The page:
1978-09-27; Central Michigan Life
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tfW*«°No.lS oters elect SA, PB representatives by TOM HENRY ■ ' and ICRAIGKOOTSILLAS I LIFE Staff Writers 1 Hile defeated Matthew J by one vote for the ling Student Association I class representative seat, Lg to SA Board of lors election results, [election results, which itabulated late Tuesday, Id Dennis Kline, of Three I and Hile, of Berrien fc's, as the two senior class pentatives voted to the |of Directors. Scott Perkins, of Battle Creek, was chosen to fill the opening for SA junior class representative while Dan Ranger, of Lyons, and Jim Krezminski easily were elected as sophomore representatives. Krezminski won as a write-in candidate. SA's new freshmen representatives are Molly Bremmer, of Cedar Springs; Wendy Wenzel, of Grand Blanc; Art Vizthum, of Stockbridge and Bill Ibianski, of Roseville. The new. graduate representative is Ronald Hermanson, of Lewiston, who also won as a write-in candidate. Program Board winners included senior, representatives Paul Grabke, of Bay City; Edward Leader, of Alden; juniors Janice Behnke, of Capac and Jennifer tuttle, of Muskegon. Representing sophomores on Program Board's Board of Directors will be Sarah Ann Rowley of Frankenmuth and James Borowicz of Cheboygan, while new freshman representatives are Tracy Burr of Grand Blanc; Julie Ostanek, of , (See "Elections"—page 2) tudents bottom line. ew UHS head says by JAMES KIRLEY LIFE Copy Editor |er years of operating part-time administrative Jvision, University Health fees Monday received its 11-time administrator, rard Brown, a 46-year-old services administrator, lied the newly created post, pg former part-time UHS nistrator and medical Itioner Dr. Howard Varney fume the full-time duties of |of Medical Services. | graduate of Southern University at Car- Ije with a degree in health fc'es administration, Brown j-ks-^performed graduate [at the University of Health Ices in Chicago. He comes to |al from his former post as ant to the dean at the Igo Medical School. Ie only been here officially [day," Brown, former |egan, 111. resident said, Ifm truely impressed with **~«««. Edward Brown the quality of health care being provided by the staff of Health Services." Brown said his objective is to "enhance what I. see as good services," but added "the bottom line is the student." Varney, who previously divided his duties between practicing medicine and administering UHS, said his new position will emphasize "professional quality control. "We're eliminating the* administrative duties, and getting back into the practice of medicine more fully," he said of his newly created post. He noted his new position still will include duties of organizing medically- related committees, but will be "four-fifths clinical." When asked his impression of the new funding arrangements for UHS, passed last month by the 'Board of Trustees, Brown deferred comment, saying; "It's something I have to look at to see how it effects the student. I think it's unfair to give an opinion at this time, "later adding "at this point, my concern is looking at what is being provided to the student, not (See "UHS—"page 2). -CM LIFE PHOTO Br STEVE FECHT The first University Theatre production for the Fail Semester, "Hay Fever" by Noel Coward, will open 8 p.m. today. The play is a modern British farce, set in the 1920s. During Monday's dress rehearsal, Judith Bliss, portrayed by Judy Dewey, Union Lake senior, greets her supposed lover Sandy, played by Donovan Johnson, Midland freshman, in the opening scene. See related story on page 6. \egiStration drive \ Chamber spearheads plan \nder way today Bacj check crackdown begins Students wishing to vote in the Nov. 7 general election who Jve not yet registered may participate in Student Isociation's voter registration drive beginning today. Phe drive will take place outside all dormitory food com- |ns from 11 a.m. to 1 p.m. and 4 to 6 p.m. and outside the diversity Center Reservation from 9 a.m. to 5 p.m. today hugh Friday and Monday to Oct. 4 ^he deadline for voter registration is Oct. 10. ^A and Central Michigan Democrats members will be able register any citizen 18 years-or older, cancel registrations in per cities and distribute applications for absentee .ballots if l^do not want home town registrations canceled. by KELLY KOLHAGEN LIFE News Editor Bouncing checks in Mount Pleasant may have a little spring taken out of them, depending on the success of a program begun Tuesday. Called the Bad Check Clearing House, the project is an attempt by the Mount Pleasant Chamber of Commerce to nip the problem of bad checks in the bud - before the merchant gets stuck with one. The Clearing House is aimed at habitual bad check writers, said David Rusch, clearing house committee member, and not at persons who innocently overdraw their accunt due to an honest bookkeeping error. But he stressed the Chamber of Commerce will not act as a ]ew' China apparent to him byTlMCUPRISIN LIFE Staff Writer (though he returned to the )M his birth this summer, puntry Gabriel Chien saw [not the same one he left Involution in 1949. |'en, assistant professor of p. accompanied by his wife Pee and his daughter Lee I Chien, Mount Pleasant lomore, visited China's P cities and tourist areas as ps his birthplace in Anhwei F* m China's interior this per. P Chinese revolution, which the lower middle-class Pts out of abject poverty, Placed the landlord class |tuch Chien's family were S. Chien said, jority of Chinese now I better life. They have which once, only, the ET Class could ^afford," he PWen is not bitter about Involution which ended his P sway of life, eventhough f °«3in was killed in the revolution. "The peasants have a right to make a change after 2,000 years of suffering," he explained. One of the most noticeable changes has been the skyrocketing population growth, Chien and his wife Florence _l_*1*_'6u "The population of my village was 80 in 1949. Today itfs .350. I'm afraid to make a-guess about the population of the whole nation. Nearly' two-thirds are children," Chien said. "It's suffocating," Mrs, Chien said of the crowds which gawked at foreigners wherever they went this summer. "I^wasn't used tobeing a celebrity " The^Ctiina they saw was still in a state of flux nearly -two years after the death of Mao Tse-Tunfc, the . late Chinese Communist Party chairman. The conflict between the s<H»Ued "(Sang of Four" a radial communist faction headed by Map s wife and more pragmatic elements of the party, is continually discussed by the masses, Chien said, "Every, place we went, everyone would tell us how the Gang of Four disrupted things," Lee Fang said. Two of her cousins who went to school when the Gang of Four held sway over the education Gabriel Chien system claimed they did not learn anything, Lee Fang said.' "The young people went to school and criticized the teacher. There was no discipline. Now they're taking classes to make up," she explained. The successes of the anti- Gang of Four elements have resulted in an opening of China to the West, according to Chien. "The Chinese are now very interested in learning English. There was even talk this summer about sending a few thousand Chinese to Western Universities," he said. ,. The changes in China seen by Chien and his wife, a native of Chekiang Province, though generally supported by them, did not make them want to return to their native land. Chien said: "We have* been here too long. It would be hard for someone in their middle 50s to find a place to re-establish himself. "It's the country of my birth, but it's not the same country I left in 19497' collection agency, nor will it become an active member in the prosecution of an arrested bad check writer. The program consists of a filing system, where area businesses can report uncollectable bad checks. Habitual bad check writers will be reported to the proper law agency for prosecution. All such information is given only to law enforcement officials, said Robert Viau, executive vice president of the Chamber of Commerce. Names are not available to other merchants. Businessmen gathered Tuesday at the Embers Restaraunt for an explanation of the program. They recognized a problem with bad checks under $50, since these checks do not constitute a felony. In a college town such as Mount Pleasant, the problem becomes even more complex, they say, since a large volume of students make purchases through checking, many be drawn from home-town banks. That problem is coupled with the overall difficulty in prosecuting offenders. Isabella County Assistant Prosecutor Peter O'Connell said that for a bad check writer to be convicted, an employee representing the defrauded business must be able to identify the suspect. "If you can't identify the person, then we can't prosecute," he said. "We (the Prosecutor's Office) suggest that you ask all customers for identification. Match the picture on the driver's .license with the person writing the check and write down the license number," he told merchants. In court, he said, the number on the suspect's license and the coi responding one on the check can be compared and the suspect properly identified, he said. persons convicted of writing a bad check fall into two categories, felony and misdemeanor. , A check bouncing for over $50 constitutes a felony upon conviction; as does three bad checks in a 10-day period, no matter how much each individual check is for. The crime is punishable by a maximum one-year prison sentence. (See "Checks*-" page 2) —Bid Day Thursday marks end of fall fraternity rush, page 3 —Fund-rasing events slated fdr United Way drive, pagel —Minority student to 'get acquainted/ page 11 —Soccer team to face Delta, page 12. ^ l:*&MiK&V\S-a**1&*a '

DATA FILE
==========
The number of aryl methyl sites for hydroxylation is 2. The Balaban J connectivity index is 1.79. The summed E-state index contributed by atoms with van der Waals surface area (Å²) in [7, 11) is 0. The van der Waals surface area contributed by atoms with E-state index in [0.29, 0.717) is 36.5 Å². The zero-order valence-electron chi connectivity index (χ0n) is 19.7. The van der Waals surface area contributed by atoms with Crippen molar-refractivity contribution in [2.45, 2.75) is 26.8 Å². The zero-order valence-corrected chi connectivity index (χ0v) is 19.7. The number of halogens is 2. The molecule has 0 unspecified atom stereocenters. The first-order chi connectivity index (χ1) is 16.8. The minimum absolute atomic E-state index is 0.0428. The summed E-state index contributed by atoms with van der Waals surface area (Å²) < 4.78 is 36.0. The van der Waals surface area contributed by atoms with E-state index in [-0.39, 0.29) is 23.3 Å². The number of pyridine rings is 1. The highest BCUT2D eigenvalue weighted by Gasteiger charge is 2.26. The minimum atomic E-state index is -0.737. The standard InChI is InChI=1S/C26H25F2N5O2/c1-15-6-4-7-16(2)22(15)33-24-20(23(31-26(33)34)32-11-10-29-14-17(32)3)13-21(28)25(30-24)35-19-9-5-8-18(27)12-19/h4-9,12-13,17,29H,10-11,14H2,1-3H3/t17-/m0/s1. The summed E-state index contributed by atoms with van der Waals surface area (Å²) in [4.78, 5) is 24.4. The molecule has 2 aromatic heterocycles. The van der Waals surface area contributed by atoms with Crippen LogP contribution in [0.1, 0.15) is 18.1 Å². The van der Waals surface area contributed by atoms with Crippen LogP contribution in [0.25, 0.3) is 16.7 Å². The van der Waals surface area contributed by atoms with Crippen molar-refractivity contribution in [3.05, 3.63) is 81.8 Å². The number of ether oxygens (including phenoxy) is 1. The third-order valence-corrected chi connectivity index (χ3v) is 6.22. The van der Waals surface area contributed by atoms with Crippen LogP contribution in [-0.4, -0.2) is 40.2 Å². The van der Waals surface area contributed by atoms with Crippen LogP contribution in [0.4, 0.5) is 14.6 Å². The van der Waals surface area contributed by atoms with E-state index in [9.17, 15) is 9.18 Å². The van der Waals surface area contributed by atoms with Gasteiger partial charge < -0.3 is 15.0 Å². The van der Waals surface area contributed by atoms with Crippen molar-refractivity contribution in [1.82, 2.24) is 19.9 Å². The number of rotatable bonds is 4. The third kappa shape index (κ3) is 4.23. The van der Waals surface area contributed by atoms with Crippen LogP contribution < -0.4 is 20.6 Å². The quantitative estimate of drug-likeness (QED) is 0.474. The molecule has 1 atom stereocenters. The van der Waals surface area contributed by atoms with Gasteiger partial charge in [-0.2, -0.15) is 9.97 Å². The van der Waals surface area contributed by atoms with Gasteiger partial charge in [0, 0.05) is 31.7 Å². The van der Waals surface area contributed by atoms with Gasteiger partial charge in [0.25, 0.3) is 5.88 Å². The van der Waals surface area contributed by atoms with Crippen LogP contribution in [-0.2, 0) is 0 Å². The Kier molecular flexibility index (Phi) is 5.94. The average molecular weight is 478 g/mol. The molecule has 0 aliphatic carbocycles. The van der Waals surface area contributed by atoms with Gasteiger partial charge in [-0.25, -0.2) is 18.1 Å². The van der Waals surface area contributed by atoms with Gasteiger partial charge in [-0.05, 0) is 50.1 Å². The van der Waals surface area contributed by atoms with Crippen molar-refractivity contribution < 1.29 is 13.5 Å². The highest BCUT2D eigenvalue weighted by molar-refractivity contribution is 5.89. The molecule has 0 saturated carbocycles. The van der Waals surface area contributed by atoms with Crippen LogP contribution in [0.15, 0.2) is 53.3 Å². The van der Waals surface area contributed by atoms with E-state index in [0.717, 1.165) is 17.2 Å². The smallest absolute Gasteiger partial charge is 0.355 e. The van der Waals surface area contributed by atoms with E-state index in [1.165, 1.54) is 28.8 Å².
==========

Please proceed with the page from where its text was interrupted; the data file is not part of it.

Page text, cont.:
|Title||1978-09-27; Central Michigan Life|
|Publisher||Students of Central Michigan University|
|Description||Wednesday, September 27, 1978 issue of the student newspaper of Central Michigan University. Also known as CM-Life. Originally published biweekly. Later published three times a week during the academic year and once a week during the summer. Began publication in 1941. Previously known as Central State Life. Issues from 1999 to the present are available online at the CMLife website.|
|Subject/Keywords||Central Michigan University - Newspapers; Mount Pleasant (Mich.) - Newspapers; Isabella County (Mich.) - Newspapers; College student newspapers and periodicals;|
|Copyright Permission||Copyright 1978 by Central Michigan University. This material is copyrighted and any further reproduction or distribution is prohibited.|